JDR Vol.8 No.6 pp. 1090-1095
doi: 10.20965/jdr.2013.p1090


Wind Speed of Tornado to Make a Road Damage

Minoru Noda and Fumiaki Nagao

*The University of Tokushima, 2-1 Minami-Josanjima, Tokushima 770-8506, Japan

July 12, 2013
October 16, 2013
December 1, 2013
tornado disaster, windborne debris, adhesion strength

Three tornadoes almost simultaneously hit the northern Kanto region north of Tokyo, Japan, on May 6, 2012. One peeled away and scattered asphalt 4 m wide, 30mlong and 50mmthick from roads in Tochigi prefecture. According to the Japan Meteorological Agency, the F scale of this tornado was between F1 and F2. A few F1-F2 tornadoes occur in Japan each year, but the scale of road damage following an F1-F2 tornado has not been previously observed. To determine the wind speed behind this road damage, a new approach was adopted focusing on the speed of flying debris and the pressure drop. The resulting determined a wind speed of approximately 100 m/s.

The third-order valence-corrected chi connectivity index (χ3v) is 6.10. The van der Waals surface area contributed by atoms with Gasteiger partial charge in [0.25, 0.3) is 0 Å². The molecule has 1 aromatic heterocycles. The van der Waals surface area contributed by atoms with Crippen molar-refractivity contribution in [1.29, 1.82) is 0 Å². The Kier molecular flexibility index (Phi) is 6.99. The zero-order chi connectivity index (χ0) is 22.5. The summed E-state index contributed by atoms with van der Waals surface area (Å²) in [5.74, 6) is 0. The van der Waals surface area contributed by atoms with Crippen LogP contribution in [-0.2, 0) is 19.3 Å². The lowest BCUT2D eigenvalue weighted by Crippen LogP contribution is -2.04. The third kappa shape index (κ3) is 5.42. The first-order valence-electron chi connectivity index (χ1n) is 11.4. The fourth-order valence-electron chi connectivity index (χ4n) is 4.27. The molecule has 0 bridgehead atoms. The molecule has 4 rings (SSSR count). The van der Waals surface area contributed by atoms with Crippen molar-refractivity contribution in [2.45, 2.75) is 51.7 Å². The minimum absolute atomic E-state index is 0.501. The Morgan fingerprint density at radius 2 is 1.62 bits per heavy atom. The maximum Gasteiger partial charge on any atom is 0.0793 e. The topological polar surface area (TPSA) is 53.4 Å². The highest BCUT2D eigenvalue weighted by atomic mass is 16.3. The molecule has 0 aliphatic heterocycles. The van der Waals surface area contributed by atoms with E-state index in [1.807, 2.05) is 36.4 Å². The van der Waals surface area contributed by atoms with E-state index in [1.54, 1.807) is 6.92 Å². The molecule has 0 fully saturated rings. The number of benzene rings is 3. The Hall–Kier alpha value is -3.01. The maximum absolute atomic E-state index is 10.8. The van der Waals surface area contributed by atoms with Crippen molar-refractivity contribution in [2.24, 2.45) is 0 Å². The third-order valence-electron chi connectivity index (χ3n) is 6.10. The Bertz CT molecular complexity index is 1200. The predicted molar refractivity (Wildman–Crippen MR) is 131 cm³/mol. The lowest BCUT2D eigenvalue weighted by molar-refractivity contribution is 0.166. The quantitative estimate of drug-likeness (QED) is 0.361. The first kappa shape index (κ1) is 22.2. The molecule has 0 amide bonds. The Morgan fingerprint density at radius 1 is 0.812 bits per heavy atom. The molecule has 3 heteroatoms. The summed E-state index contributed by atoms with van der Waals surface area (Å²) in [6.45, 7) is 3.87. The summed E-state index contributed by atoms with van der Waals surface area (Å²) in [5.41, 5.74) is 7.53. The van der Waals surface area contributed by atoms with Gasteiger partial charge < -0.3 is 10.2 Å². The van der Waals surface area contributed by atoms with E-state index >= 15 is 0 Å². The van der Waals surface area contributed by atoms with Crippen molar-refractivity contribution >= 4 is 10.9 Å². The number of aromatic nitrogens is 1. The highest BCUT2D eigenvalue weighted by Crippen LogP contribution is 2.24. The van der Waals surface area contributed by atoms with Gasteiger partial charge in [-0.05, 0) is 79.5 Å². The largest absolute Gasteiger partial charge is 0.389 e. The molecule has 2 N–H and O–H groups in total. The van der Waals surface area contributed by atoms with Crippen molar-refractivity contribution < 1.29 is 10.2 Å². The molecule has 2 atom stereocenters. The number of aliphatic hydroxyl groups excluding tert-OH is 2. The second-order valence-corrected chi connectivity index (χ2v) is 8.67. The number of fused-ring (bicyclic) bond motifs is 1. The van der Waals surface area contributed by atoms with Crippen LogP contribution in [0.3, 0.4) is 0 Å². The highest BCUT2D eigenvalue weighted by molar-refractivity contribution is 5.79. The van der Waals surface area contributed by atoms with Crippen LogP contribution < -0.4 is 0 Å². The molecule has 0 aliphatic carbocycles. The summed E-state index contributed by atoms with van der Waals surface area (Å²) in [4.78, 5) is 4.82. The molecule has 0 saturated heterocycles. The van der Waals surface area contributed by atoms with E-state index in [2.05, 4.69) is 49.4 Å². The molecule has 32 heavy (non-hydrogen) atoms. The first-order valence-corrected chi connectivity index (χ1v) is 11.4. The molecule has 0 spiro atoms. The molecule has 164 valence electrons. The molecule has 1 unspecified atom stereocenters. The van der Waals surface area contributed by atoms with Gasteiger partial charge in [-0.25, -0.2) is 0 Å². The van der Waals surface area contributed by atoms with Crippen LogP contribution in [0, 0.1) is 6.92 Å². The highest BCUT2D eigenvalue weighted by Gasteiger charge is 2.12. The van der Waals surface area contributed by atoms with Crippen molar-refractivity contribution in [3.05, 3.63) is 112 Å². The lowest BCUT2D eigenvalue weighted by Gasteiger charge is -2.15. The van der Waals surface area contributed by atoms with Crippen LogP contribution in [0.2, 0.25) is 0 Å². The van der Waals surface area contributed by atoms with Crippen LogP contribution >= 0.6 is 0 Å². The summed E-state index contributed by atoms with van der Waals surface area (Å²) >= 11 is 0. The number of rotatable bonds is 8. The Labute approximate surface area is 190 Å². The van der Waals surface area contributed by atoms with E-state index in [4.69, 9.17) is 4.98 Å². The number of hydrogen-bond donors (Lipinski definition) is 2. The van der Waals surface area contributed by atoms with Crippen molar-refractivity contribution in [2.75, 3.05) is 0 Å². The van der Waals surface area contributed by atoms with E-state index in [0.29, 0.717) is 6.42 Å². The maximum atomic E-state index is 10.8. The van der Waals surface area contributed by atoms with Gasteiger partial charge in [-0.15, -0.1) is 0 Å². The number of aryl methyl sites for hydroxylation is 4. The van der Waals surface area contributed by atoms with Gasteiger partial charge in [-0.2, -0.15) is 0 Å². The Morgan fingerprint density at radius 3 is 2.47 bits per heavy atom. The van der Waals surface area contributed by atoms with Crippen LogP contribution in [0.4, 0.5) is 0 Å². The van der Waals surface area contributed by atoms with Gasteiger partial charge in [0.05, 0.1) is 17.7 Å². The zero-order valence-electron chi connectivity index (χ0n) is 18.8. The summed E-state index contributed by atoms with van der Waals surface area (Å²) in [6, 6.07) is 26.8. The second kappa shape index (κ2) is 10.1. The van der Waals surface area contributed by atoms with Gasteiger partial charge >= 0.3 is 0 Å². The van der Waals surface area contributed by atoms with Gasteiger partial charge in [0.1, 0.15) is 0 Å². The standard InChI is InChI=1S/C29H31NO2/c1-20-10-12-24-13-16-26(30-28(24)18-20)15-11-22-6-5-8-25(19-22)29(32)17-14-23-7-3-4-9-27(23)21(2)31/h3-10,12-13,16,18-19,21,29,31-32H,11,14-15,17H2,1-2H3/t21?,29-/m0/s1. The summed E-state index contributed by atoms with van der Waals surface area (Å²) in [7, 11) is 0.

Cite this article as:
Minoru Noda and Fumiaki Nagao, “Wind Speed of Tornado to Make a Road Damage,” J. Disaster Res., Vol.8, No.6, pp. 1090-1095, 2013.
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Last updated on Feb. 25, 2021